August 7, 2015
Ethiopia Boosts Spending by 20% to Improve Education, Roads
Source: Bloomberg Business
By William Davison
Ethiopia’s government will boost spending by 20 percent in the budget year that begins next month to expand infrastructure in one of Africa’s fastest-growing economies, State Finance Minister Abraham Tekeste said.
Spending will increase to 223.4 billion birr ($11 billion), with more than half of the 84.3 billion birr set aside for capital expenditure to be spent on roads and higher education, Abraham said in a June 18 interview in the capital, Addis Ababa. The state will also provide 12 billion birr to regional states to support business development and 3 billion birr for manufacturing parks.
“These are critical for sustaining the rapid economic growth registered over the last decade,” Abraham said.
Growth in Ethiopia has surpassed every other sub-Saharan country over the past decade and is forecast by the International Monetary Fund to exceed an annual rate of 8 percent over the next two years. The state-planned economy may be opening up to foreign investors following its sale of $1 billion of Eurobonds last year and plans to start an equities and secondary debt market, London-based Exotix, which has a buy rating on the Eurobonds, said last month.
While a state-led model has boosted growth and reduced poverty, private industry needs to play an increasing role to sustain growth, the IMF said June 19.
The domestic budget deficit is 27.6 billion birr, or 1.8 percent of gross domestic product, and will be financed mainly by selling Treasury bills and loans from the central bank, Abraham said.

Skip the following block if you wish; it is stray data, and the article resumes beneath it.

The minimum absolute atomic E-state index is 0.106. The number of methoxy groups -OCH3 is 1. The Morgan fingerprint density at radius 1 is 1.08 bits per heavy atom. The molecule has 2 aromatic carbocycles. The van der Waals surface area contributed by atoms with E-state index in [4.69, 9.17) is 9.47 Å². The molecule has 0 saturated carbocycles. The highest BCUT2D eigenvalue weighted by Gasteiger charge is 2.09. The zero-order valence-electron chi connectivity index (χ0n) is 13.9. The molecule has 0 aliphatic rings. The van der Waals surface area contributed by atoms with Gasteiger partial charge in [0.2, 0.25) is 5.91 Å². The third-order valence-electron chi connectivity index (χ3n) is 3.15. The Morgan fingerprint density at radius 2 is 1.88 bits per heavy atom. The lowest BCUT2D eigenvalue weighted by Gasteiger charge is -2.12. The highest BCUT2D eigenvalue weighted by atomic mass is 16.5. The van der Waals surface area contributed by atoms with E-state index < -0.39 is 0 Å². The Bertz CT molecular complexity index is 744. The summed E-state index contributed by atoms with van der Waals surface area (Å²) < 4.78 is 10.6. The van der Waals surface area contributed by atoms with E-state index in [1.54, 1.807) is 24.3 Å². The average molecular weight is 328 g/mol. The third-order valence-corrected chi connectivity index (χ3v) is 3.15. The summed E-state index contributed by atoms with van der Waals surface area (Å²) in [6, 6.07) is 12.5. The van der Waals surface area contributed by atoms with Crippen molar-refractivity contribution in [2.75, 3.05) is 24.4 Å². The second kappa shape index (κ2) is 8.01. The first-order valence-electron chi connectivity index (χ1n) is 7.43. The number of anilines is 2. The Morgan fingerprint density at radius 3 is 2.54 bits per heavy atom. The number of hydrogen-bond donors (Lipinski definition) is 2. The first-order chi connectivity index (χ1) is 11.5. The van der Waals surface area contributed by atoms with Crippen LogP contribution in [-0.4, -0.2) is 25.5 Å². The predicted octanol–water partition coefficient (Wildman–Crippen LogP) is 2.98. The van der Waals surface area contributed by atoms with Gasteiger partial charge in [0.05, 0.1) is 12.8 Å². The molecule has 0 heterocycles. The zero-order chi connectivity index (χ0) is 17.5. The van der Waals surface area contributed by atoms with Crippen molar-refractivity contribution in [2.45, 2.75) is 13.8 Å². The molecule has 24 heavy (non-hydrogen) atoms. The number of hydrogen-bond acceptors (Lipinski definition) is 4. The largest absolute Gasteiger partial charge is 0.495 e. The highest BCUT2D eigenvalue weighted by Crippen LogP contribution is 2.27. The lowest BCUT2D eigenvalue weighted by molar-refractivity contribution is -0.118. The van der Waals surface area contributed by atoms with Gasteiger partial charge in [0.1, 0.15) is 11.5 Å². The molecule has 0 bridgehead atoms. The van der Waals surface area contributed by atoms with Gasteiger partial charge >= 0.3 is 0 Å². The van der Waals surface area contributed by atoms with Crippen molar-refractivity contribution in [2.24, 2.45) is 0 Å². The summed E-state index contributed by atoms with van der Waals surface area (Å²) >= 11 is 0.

Foreign loans and grants are expected to fund about 38.7 billion birr of spending. The government plans to collect 141.2 billion birr in taxes after efforts to improve the country’s tax take raised it to 13 percent of total output, Abraham said. The World Bank estimates revenue was about 9.2 percent of GDP in 2011.
The $1 billion raised from the debut Eurobond sale in December will be invested by state-owned enterprises in manufacturing parks and energy projects, Abraham said. The Eurobond sale contributed to an overall public debt figure of $30.1 billion in 2014, according to Finance Ministry data.
“The debt we have is sustainable,” he said. The size of Ethiopia’s economy was about $50 billion in 2014, according to Moody’s Investors Services.
Foreign investment is expected to increase to almost $2 billion this fiscal year from $1.5 billion last year, he said. Ethiopia was Africa’s eighth-largest recipient of foreign direct investment last year, up from 14th position in 2013, a report released by accounting firm EY on June 2 showed.